Parenting with Fear or Forgiveness

playing in snowToday I was blessed by a sermon on how Matthew 5:7 specifically relates to our relationships.

Blessed are the merciful, for they will be shown mercy.

It is difficult for us to forgive each other because we love poorly. (Ouch, that struck a nerve.) We do not love unconditionally as Christ does. I wrote a post about that here. But diffing deeper and taking it a step further is even more difficult.

Loving unconditionally includes forgiving. It certainly has its challenges. My empathy for another adult is easier to find sometimes. Maybe because I’ve been there… failed, flawed, sinful & shamed. For my children is does not seem to come as easy at times. Surprised? I guess I am.

When they were younger is was easier to be patient, but as they grow up, it seems my patience fades. I tell myself it is because they are old enough to know better. But it that the truth? It certainly is a handy excuse, but I don’t think so. So why?

Is it harder for me to remember being that age? To remember my need for unconditional love and approval. My desire for forgiveness. The kind of forgiveness that Our Father gives us.

I think about this deeply today. I guess the only thing I can grasp is that it is born of fear. Fear that they will make the same mistakes I did. That the error of their ways will bring them pain and shame as it did me. Fear that their mistakes will become their legacy, thus my legacy.

It is not pride that gets me. After things I have been a part of, there is no pride here. But it is a fear that their lives will bring pain to them that is not necessary. A continuation of a vicious cycle that is hard to break. That is the fear of legacy.

But, isn’t it this same fear that caused my mother to find it difficult to show me unconditional love and forgiveness. And isn’t it odd that the feelings of shame and being unlovable caused me to act out, seeking love in other, unhealthy, ways. I know that she loved me, that she felt accountable, and guilty that she caused my hardships. But it just part of an unhealthy pattern that we tend to perpetuate in our families. It is no one’s fault. It just is. We tend to do what we know. Thus the cycle continues. But is there a way to stop it?

Being a single mother, has an incredible, overbearing level of GUILT and FEAR. You try to do twice as much to make up for the lack of a “normal family” environment with a mom and a dad. Parenting out of fear seems to be a natural state. So I have seen the above cycle played out in my own family, by me.

I am harder on my daughter than I am my son. I have known this for a while. I rationalized it because she is more mature, more intuitive and more like me. My guilt and fear of her following in my footsteps is incomprehensible. So I am harder on her to try to make her more aware, make her better. (Wow, seeing it in black and white, makes me laugh. It is preposterous!) But if I love her or discipline her out of fear, will I not being doing the same thing and continuing the cycle?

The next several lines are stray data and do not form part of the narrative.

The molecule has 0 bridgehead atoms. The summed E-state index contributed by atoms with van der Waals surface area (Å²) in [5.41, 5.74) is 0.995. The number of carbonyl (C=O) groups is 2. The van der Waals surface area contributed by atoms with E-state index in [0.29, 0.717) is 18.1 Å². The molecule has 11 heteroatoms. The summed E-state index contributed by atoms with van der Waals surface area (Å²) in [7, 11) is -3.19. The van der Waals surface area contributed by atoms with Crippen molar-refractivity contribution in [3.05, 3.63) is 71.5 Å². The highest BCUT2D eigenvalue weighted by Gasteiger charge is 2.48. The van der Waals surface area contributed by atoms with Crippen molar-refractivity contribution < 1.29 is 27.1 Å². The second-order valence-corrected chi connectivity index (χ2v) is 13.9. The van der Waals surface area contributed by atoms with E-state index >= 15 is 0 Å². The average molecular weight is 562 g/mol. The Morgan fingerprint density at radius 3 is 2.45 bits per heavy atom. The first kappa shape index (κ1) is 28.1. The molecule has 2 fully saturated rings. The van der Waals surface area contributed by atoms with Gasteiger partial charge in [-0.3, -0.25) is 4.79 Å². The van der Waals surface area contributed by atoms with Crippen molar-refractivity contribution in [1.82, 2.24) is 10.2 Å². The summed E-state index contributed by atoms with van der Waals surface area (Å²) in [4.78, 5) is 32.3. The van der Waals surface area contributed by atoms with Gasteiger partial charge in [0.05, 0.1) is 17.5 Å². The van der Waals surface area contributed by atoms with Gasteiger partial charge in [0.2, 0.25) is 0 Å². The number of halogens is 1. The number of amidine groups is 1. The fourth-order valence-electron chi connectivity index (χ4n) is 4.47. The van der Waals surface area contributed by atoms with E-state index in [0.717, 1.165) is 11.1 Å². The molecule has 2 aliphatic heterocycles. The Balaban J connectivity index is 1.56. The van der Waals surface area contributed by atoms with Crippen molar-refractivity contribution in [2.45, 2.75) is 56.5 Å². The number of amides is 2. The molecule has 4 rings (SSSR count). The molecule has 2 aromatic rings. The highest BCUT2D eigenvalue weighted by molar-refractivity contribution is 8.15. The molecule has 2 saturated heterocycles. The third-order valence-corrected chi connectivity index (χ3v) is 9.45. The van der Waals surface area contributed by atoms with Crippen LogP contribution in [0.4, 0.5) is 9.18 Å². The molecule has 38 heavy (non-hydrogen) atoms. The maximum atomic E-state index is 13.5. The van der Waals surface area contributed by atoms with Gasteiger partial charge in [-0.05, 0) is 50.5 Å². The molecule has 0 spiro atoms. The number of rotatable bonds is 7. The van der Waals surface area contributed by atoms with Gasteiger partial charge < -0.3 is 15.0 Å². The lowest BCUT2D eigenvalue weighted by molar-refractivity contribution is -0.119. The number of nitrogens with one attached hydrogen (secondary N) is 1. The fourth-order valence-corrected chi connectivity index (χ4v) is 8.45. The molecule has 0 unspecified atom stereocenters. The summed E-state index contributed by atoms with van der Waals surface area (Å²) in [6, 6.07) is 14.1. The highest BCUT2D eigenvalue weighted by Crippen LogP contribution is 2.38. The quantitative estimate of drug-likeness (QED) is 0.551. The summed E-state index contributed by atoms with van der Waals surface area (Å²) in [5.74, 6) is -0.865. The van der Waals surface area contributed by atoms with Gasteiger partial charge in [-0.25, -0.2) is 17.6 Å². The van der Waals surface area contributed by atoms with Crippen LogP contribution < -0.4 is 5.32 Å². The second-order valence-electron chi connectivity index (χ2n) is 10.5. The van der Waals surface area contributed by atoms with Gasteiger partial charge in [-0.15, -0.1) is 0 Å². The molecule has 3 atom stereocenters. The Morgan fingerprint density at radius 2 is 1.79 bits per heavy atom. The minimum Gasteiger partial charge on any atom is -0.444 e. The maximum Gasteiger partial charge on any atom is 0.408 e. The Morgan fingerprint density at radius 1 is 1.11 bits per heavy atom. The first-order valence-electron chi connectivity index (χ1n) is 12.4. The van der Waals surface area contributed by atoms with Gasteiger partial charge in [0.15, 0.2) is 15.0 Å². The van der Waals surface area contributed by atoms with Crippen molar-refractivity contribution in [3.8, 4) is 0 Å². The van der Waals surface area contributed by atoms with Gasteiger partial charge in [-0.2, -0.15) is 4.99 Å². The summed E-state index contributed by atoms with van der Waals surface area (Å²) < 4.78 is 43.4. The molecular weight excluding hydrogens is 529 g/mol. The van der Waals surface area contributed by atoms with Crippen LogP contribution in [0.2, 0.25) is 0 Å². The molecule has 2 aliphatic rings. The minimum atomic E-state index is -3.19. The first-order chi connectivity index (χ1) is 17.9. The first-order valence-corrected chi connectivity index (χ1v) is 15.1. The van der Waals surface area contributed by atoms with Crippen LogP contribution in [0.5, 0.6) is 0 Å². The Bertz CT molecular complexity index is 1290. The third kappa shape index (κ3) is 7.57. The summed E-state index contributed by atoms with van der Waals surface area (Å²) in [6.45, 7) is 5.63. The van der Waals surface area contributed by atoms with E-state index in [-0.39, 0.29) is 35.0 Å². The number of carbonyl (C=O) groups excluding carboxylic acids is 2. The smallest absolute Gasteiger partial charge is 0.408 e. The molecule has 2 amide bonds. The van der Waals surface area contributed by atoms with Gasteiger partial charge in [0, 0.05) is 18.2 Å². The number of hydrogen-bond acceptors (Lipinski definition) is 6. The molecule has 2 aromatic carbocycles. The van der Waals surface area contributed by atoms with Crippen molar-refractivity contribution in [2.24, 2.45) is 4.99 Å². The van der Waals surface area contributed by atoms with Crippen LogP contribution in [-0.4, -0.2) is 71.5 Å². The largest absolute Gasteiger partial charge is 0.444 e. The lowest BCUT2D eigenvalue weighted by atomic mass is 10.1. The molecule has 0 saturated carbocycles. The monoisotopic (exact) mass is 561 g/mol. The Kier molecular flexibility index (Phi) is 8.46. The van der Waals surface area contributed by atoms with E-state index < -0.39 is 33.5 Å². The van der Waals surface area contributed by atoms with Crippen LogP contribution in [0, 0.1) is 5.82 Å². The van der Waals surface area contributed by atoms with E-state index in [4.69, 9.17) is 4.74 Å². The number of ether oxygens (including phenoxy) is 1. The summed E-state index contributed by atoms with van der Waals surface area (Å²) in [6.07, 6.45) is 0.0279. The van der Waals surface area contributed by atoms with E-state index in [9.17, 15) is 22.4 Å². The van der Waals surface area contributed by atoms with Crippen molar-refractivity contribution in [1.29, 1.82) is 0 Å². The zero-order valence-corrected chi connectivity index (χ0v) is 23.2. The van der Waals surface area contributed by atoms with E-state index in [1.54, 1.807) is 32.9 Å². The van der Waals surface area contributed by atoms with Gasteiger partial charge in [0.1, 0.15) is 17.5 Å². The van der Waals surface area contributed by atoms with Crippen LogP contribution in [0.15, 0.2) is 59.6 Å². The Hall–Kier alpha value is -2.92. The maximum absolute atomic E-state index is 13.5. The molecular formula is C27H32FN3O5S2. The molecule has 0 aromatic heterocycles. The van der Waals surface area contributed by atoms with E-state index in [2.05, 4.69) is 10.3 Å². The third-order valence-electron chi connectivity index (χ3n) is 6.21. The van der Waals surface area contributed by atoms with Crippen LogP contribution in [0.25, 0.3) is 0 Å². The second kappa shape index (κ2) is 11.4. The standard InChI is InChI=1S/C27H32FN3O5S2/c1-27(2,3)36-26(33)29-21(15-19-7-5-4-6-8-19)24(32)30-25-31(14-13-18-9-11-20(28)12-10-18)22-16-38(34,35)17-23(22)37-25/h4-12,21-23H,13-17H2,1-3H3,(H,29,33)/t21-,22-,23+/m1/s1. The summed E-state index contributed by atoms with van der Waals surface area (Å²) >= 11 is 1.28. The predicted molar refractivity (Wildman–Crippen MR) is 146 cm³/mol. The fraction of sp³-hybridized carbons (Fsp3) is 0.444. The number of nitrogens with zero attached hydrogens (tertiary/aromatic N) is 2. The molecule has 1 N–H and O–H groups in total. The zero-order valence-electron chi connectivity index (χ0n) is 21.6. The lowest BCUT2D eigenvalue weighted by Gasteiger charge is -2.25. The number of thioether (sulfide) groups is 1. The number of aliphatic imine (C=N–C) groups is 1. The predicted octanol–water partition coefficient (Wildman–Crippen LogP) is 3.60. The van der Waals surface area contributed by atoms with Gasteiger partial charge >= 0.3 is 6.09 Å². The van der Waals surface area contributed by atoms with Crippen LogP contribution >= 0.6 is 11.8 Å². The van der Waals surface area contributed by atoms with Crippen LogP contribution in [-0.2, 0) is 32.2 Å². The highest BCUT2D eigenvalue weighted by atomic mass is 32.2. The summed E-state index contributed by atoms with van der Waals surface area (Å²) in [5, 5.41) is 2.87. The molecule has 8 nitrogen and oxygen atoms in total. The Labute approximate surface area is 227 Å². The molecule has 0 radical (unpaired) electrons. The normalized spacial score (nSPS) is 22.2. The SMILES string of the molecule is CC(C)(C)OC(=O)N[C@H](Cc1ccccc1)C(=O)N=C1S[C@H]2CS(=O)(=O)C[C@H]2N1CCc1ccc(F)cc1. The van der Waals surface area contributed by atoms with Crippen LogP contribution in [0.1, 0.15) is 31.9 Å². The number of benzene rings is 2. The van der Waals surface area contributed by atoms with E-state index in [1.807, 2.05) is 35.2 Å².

However, is it possible I can put fear aside, put my faith in God, and begin to love and forgive as He does? Won’t that be better? Surely, it must! It just may give them less of a reason to run away from the love and safety of home to someone or something else.

I am not naive. I realize it won’t be perfect. But isn’t it worth a try to parent with forgiveness. I think so.


One thought on “Parenting with Fear or Forgiveness

  1. God does not forgive in the slightest. Your god is a false god. The real, living God is a vengeful, wrathful God who will kill all who don’t obey and send them to the hottest part of Hell.

    As for parenting, according to the word of the Lord God Almighty:

    “He that spareth the rod hateth his son, but he that loveth him chasteneth him betimes.” – Proverbs 13:24

    “Blows and wounds cleanse away evil, and beatings purge the inmost being.” – Proverbs 20:30

    “Folly is bound in the heart of a child but the ROD OF CORRECTION shall drive it far from him.” – Proverbs 22:15

    “Withhold not correction from the child: for if thou beatest him with the rod, he shall not die. Thou shalt beat him with the rod, and shalt deliver his soul from hell.” – Proverbs 23:13-14

    So if you truly believed in God, you would know that you must beat your kids into submission, for their own sakes. Punch them, shake them violently, shove them into the concrete, slam their faces into the wall, whack their backsides 200 times with a baseball bat, whatever it takes. And if they still don’t listen:

    “If someone has a stubborn and rebellious son who does not obey his father and mother and will not listen to them when they discipline him, his father and mother shall take hold of him and bring him to the elders at the gate of his town. They shall say to the elders, “This son of ours is stubborn and rebellious. He will not obey us. He is a glutton and a drunkard.” Then all the men of his town are to stone him to death. You must purge the evil from among you. All Israel will hear of it and be afraid.” – Deuteronomy 21:18-21

    I’ve killed one of my sons already, as the above verse dictates. But if you beat your kids into submission as the Proverbs verses dictate, then they’ll grow up to be dignified human beings, and you shouldn’t have to kill them later.

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